The figure of Shahbaz is still very dear to us: "The purpose of this meeting is to remember his courage, his faith, all that he did for the persecuted people in Pakistan. After 13 years, I still see, not only in our country, but internationally, that people talk about him, and especially when they talk about conflicts, they imagine such a figure, who had a strong faith, which gave him the courage he needed to fight against extremist ideologies".

The legacy of Shahbaz Bhatti

Paul Bhatti has taken over the baton from his younger brother and continues his work as president of the Alliance of Christian Minorities: "For us family members, such a violent loss of such a young person was shocking and obviously very painful. However, to see that his voice and his mission have also been welcomed in the rest of the world, as shown by this meeting, which was not organized by me, but by people who knew him and loved him, comforts us. His mission of peace, his goal of creating a peaceful coexistence, which we need today more than ever, as shown by the conflicts that exist everywhere, is an example, gives us courage and guides us to continue this challenge that the whole world is facing. Remembering Shahbaz means making known the path he followed to create a peaceful society and to fight against discrimination, hatred and violence."

Paul Bhatti, brother of Shahbaz Bhatti, in 2011 ©CNS photo/Paul Haring

Shahbaz dreamed of a Pakistan in which Christians and other minorities would have the same dignity as Muslims, where everyone could profess their faith without fear: "In the formation of Pakistan," explains Paul Bhatti, "Christians played a role. In our flag, the white part represents the religious minorities and the green part represents the Muslim majority. One of the things that mattered to my brother is that you cannot remain silent in the face of a person who is mistreated, whose basic right to religious freedom has been violated.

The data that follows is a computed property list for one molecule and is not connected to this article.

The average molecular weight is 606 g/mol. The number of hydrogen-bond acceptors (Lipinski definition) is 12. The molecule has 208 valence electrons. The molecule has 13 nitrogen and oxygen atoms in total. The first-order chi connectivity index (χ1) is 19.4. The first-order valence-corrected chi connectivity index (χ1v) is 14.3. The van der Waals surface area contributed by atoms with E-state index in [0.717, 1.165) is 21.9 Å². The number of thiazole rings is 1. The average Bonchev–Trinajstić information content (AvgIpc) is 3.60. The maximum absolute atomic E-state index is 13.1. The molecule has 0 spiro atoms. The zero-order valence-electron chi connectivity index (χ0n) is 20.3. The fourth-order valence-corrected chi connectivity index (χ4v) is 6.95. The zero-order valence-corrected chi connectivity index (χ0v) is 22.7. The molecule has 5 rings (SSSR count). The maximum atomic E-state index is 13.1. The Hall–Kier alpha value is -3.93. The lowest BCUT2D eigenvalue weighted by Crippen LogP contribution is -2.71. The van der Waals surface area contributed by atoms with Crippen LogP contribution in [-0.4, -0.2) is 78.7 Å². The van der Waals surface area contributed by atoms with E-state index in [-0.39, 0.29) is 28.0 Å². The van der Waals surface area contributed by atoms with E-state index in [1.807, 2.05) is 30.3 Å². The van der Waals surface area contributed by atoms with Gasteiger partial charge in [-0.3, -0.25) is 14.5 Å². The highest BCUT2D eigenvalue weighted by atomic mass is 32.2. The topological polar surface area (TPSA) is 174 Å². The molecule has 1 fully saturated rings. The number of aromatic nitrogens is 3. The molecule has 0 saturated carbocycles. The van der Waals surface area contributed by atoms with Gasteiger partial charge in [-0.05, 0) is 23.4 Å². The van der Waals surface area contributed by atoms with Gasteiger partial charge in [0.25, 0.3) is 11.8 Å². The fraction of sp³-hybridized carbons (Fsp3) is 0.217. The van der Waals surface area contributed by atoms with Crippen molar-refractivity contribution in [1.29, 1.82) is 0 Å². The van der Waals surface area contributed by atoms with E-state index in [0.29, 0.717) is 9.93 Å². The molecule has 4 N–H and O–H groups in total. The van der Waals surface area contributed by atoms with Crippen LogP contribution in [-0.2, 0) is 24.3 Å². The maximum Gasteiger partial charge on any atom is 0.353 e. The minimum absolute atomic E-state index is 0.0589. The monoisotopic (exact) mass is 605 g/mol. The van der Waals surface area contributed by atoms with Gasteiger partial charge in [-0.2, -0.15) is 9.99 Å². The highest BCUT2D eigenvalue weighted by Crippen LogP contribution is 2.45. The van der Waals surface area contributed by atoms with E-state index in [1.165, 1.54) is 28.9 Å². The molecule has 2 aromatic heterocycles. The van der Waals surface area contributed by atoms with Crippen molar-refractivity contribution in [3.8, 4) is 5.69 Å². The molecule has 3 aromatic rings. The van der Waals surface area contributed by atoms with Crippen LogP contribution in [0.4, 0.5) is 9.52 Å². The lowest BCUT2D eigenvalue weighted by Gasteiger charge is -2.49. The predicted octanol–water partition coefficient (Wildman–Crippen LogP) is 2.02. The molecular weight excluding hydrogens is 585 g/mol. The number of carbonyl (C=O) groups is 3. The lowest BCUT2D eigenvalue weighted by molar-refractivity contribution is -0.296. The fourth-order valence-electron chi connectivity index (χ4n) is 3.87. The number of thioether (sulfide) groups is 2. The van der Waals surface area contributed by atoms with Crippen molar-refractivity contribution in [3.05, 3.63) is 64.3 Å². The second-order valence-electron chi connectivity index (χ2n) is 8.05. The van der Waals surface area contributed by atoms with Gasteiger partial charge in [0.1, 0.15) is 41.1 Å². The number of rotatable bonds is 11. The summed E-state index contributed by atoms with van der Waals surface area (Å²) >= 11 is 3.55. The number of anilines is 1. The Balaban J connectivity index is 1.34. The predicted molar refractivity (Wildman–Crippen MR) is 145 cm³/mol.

An example? "It amazed even us, the relatives. When they were starting to kill or imprison people because of the blasphemy law, they had sentenced a worker from a small town, who had two children. Shahbaz went there to collect money and brought the family to our house. We were terrified. There we understood him, and then together with others we helped him'.

Among the various testimonies, there was also that of Valeria Martano, coordinator for Asia of the Community of Sant'Egidio, who had met Bhatti the night before his assassination: "Shahbaz had not chosen a confessional policy," she recalls, "but he achieved great results that today are milestones in the life of Pakistan, such as the law that provides for the recruitment of 5% of minorities in public office and reserves 4 seats in the Senate, the opening of non-Muslim prayer places in prisons, the district committees for concord and interreligious dialogue. He left us a valuable political legacy through dialogue and the rejection of confrontation, a testimony of how faith can move mountains. He fought with his own hands and, in this sense, his life is a prophecy".

The authorAndrea Acali